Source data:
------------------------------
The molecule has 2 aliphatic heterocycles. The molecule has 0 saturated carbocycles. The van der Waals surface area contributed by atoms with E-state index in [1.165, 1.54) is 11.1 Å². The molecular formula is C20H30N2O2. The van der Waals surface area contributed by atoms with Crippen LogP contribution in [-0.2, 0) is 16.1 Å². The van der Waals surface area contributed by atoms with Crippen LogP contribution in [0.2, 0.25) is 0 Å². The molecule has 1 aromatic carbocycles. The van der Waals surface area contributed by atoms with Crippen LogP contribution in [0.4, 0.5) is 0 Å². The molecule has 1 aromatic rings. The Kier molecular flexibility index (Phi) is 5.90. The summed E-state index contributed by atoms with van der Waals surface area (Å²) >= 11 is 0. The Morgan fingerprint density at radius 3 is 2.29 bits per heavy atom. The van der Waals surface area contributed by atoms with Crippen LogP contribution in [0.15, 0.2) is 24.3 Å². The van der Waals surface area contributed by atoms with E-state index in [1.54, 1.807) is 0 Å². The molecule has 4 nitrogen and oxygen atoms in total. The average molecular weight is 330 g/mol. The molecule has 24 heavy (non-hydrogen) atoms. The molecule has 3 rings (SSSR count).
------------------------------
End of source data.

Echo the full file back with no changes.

The molecule has 2 aliphatic heterocycles. The molecule has 0 saturated carbocycles. The van der Waals surface area contributed by atoms with E-state index in [1.165, 1.54) is 11.1 Å². The molecular formula is C20H30N2O2. The van der Waals surface area contributed by atoms with Crippen LogP contribution in [-0.2, 0) is 16.1 Å². The van der Waals surface area contributed by atoms with Crippen LogP contribution in [0.2, 0.25) is 0 Å². The molecule has 1 aromatic carbocycles. The van der Waals surface area contributed by atoms with Crippen LogP contribution in [0.4, 0.5) is 0 Å². The molecule has 1 aromatic rings. The Kier molecular flexibility index (Phi) is 5.90. The summed E-state index contributed by atoms with van der Waals surface area (Å²) >= 11 is 0. The Morgan fingerprint density at radius 3 is 2.29 bits per heavy atom. The van der Waals surface area contributed by atoms with Crippen LogP contribution in [0.15, 0.2) is 24.3 Å². The van der Waals surface area contributed by atoms with E-state index in [1.54, 1.807) is 0 Å². The molecule has 4 nitrogen and oxygen atoms in total. The average molecular weight is 330 g/mol. The molecule has 24 heavy (non-hydrogen) atoms. The molecule has 3 rings (SSSR count).